LithoMosaic artists Robin Brailsford and Wick Alexander presented the completed segments and sketches of what will ultimately be a 2,200-square-foot installation. The Map is currently being assembled and stored in the former Scripps Institution of Oceanography Southwest Fisheries Science building, which was decommissioned in 2012.
“This is the largest contiguous LithoMosaic that has ever been made,” Brailsford told La Jolla Light. “It’s an unbelievable, awesome opportunity to be a part of this.”
Using the LithoMosaic process Brailsford invented, small tiles are pieced together to create mosaics of the marine life found at sea off the coast of La Jolla Shores and birds. The educational display uses various shades of blue to represent the different ocean depths. In total, almost 450,000 tiles make up the entire installation. The plan is to have The Map installed in March 2019.
The original Map was created in 2008 using tiny colored beads and bronze fish secured into the ground using the sealant Lithocrete. However, the Lithocrete cracked and the beads began to unearth soon after the installation. The Map had to be closed to the public in 2012.
Friends of La Jolla Shores sued the installer, TB Penick, in 2013. The suit was withdrawn after an agreement was struck. The wait since then has been to get the San Diego Department of Park & Rec and the California Coastal Commission to agree to the terms set by the two parties.
Once that happened, Brailsford was contracted to carry out the work, and got started in January 2018.
She started building the mosaics of the smaller fish in her Del Cerro studio, but soon realized the studio was too small for the project. It was then moved to the Southwest Fisheries building, where it has been worked on ever since.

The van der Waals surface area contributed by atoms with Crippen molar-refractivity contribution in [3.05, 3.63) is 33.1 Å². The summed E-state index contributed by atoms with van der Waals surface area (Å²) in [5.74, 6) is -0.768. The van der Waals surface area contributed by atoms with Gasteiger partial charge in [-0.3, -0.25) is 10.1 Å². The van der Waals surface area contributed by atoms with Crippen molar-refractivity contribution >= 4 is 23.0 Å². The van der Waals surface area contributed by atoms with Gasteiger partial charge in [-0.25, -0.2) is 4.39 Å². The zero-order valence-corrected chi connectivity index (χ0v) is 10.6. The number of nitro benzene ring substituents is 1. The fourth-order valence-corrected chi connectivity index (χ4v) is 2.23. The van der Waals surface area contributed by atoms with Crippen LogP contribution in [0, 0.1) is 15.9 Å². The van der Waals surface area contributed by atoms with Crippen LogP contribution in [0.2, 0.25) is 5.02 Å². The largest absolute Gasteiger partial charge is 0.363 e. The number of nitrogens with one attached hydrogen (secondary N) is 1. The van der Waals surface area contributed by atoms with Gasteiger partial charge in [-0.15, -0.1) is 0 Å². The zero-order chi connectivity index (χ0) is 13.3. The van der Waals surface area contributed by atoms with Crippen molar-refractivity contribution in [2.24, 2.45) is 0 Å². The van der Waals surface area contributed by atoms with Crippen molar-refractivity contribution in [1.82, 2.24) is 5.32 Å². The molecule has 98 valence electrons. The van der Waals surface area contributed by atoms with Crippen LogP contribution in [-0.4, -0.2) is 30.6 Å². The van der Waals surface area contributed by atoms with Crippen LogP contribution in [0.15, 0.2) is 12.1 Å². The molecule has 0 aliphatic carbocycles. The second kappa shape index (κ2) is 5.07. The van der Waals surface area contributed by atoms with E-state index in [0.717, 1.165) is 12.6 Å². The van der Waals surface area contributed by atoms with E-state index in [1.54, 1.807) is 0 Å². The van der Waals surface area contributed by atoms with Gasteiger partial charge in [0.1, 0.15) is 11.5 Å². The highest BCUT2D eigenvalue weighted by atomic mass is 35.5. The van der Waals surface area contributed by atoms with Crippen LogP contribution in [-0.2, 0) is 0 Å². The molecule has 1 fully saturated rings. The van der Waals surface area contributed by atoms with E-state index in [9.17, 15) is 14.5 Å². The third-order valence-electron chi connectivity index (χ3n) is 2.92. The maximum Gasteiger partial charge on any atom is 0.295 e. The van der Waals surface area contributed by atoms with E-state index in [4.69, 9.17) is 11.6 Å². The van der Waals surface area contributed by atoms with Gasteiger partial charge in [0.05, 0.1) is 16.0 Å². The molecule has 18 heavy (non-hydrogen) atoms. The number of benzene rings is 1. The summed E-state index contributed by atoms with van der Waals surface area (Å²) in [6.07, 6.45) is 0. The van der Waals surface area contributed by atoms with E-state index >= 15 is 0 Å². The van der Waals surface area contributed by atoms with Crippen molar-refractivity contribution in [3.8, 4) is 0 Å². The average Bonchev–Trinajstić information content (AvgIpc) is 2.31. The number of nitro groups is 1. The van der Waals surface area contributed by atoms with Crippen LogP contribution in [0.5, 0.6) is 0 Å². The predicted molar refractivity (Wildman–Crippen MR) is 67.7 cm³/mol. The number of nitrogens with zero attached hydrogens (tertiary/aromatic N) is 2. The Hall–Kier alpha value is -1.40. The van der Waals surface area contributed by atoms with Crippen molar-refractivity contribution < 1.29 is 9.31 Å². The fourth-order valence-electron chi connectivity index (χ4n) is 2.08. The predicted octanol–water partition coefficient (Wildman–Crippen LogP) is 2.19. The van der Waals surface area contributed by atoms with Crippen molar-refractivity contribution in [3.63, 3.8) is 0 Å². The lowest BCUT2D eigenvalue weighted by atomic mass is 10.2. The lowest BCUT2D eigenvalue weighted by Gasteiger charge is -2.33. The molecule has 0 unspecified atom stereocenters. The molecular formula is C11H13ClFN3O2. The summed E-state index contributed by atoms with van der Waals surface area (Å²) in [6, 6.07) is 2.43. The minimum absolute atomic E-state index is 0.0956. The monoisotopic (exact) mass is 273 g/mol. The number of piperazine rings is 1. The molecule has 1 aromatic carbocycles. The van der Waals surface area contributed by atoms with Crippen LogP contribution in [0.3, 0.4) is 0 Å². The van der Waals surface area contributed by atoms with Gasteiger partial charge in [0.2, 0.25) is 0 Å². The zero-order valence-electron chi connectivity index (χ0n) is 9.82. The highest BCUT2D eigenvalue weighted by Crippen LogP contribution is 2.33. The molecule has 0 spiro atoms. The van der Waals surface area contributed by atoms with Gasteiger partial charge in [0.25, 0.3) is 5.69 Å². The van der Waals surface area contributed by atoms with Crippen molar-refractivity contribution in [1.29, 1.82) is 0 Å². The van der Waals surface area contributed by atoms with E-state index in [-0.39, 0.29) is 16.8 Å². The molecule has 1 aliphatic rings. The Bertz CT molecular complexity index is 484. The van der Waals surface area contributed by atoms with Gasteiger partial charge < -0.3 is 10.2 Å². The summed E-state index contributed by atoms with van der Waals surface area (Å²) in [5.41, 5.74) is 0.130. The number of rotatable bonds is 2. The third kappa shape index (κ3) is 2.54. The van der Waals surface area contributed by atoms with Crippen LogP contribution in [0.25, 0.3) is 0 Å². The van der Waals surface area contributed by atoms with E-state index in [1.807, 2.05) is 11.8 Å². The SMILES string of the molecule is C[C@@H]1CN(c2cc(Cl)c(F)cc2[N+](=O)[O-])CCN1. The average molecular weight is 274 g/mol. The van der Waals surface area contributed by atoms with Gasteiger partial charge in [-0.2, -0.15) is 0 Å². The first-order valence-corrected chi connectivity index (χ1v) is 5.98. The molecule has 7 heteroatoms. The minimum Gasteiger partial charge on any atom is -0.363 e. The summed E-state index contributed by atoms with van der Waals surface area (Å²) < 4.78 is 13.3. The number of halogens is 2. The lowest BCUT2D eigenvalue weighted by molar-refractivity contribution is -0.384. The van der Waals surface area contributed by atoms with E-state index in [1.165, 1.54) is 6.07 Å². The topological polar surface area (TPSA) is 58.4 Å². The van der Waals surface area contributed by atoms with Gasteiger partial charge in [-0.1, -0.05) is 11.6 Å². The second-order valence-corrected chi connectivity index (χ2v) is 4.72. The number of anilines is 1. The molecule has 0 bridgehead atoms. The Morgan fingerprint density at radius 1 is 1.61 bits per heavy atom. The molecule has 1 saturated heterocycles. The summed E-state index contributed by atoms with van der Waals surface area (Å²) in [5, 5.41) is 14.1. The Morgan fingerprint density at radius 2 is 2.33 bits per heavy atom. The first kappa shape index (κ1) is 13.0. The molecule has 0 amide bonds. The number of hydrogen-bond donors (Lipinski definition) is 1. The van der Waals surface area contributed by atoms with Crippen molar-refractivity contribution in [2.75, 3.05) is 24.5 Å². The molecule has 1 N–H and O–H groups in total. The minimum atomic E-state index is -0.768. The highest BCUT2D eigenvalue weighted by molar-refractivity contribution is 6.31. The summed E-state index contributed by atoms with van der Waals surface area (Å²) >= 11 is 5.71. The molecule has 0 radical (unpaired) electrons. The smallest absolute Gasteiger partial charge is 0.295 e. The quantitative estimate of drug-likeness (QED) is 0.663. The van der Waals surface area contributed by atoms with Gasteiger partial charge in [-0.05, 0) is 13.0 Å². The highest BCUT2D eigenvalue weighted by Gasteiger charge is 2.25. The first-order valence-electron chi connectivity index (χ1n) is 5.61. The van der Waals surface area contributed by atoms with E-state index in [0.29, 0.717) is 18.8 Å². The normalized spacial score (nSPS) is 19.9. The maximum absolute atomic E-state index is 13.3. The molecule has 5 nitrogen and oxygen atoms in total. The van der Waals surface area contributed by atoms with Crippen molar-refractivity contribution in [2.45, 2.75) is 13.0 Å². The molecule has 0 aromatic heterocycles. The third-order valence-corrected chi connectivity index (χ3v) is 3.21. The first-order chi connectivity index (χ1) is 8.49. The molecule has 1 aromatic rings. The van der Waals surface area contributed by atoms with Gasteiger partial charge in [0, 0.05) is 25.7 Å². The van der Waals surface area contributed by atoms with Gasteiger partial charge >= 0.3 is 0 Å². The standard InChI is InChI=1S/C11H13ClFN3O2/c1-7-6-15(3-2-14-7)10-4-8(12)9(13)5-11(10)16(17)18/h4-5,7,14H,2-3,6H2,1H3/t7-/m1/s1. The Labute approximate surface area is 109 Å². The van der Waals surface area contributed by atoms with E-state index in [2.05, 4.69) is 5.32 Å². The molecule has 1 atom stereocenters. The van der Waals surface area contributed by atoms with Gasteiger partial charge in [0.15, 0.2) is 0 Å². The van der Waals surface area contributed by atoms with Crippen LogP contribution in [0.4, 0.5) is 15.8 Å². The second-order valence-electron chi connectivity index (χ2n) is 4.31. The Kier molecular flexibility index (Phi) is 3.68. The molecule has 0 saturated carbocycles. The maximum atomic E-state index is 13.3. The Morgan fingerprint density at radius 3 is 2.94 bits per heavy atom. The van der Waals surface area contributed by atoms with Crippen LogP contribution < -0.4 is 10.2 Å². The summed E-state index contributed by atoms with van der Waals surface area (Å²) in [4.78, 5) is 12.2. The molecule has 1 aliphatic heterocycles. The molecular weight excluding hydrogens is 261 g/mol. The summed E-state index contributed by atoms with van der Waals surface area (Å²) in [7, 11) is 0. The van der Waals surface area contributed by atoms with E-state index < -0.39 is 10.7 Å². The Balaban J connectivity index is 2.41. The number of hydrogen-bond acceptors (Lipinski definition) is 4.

“We are now telling the full (biological) story that was not being told before, because the selection of fish that were represented with bronze was limited because in bronze, there are limits as to how large the fish could be. Conversely, the limitation with LithMosaic is how small we can go. Therefore, what’s not depicted are the very tiny creatures that live at the bottom of the deep canyons because we can’t articulate them in mosaic. But there are twice the number of fish the old one had, and include predators that weren’t there before,” Brailsford explained.
She added there are also interpretations of scientific drawings drafted by famed oceanographer Walter Munk in 1947 of the waves hitting the shores and refracting back.
Brailsford estimates there is another two or three months needed to complete The Map, and will take four to six weeks to install. She is further constrained by the summer beach moratorium, which starts Memorial Day (May 27) 2019, during which no work can be done at the beach.
Friends of La Jolla Shores president Mary Coakley-Munk predicts The Map will be in place by March 2019. Once assembled and in place, it will be safe and durable and can be walked on without crumbling.
“LithoMosaics has been in existence for 12-15 years, we have 50 projects all over the country including Alaska, Nevada, and Florida in every type of weather you can imagine. It’s concrete with the aggregates in a pattern. So everywhere you can have concrete and everything you can expect concrete to do, you can expect LithMosiac to do,” she said.
“We couldn’t be more fortunate to have Robin and Wick working on this. They are the best and we felt that since the community had contributed and supported the initial Map so strongly, it needed to be replaced with something even better. I think we are going to get that,” Coakley Munk said
Coakley Munk has been spearheading this project from the beginning, and besides “oh my god,” couldn’t find the words for how she felt about seeing it coming to fruition.
“The best part is that we’re working with scuba divers, with Scripps Institution of Oceanography and the Birch Aquarium education department,” she said. “Just like with the original Map, the reason it was a success was that everyone who had an interest in the ocean contributed to the project and we want this to be the same.”
The price tag is $275,000 and will be funded jointly by Friends of La Jolla Shores and the newly formed Walter Munk Foundation for the Oceans. Coakley-Munk later explained the Foundation is “a non-profit that we have just started for funding projects, or young scientists’ projects, to help them in the future.”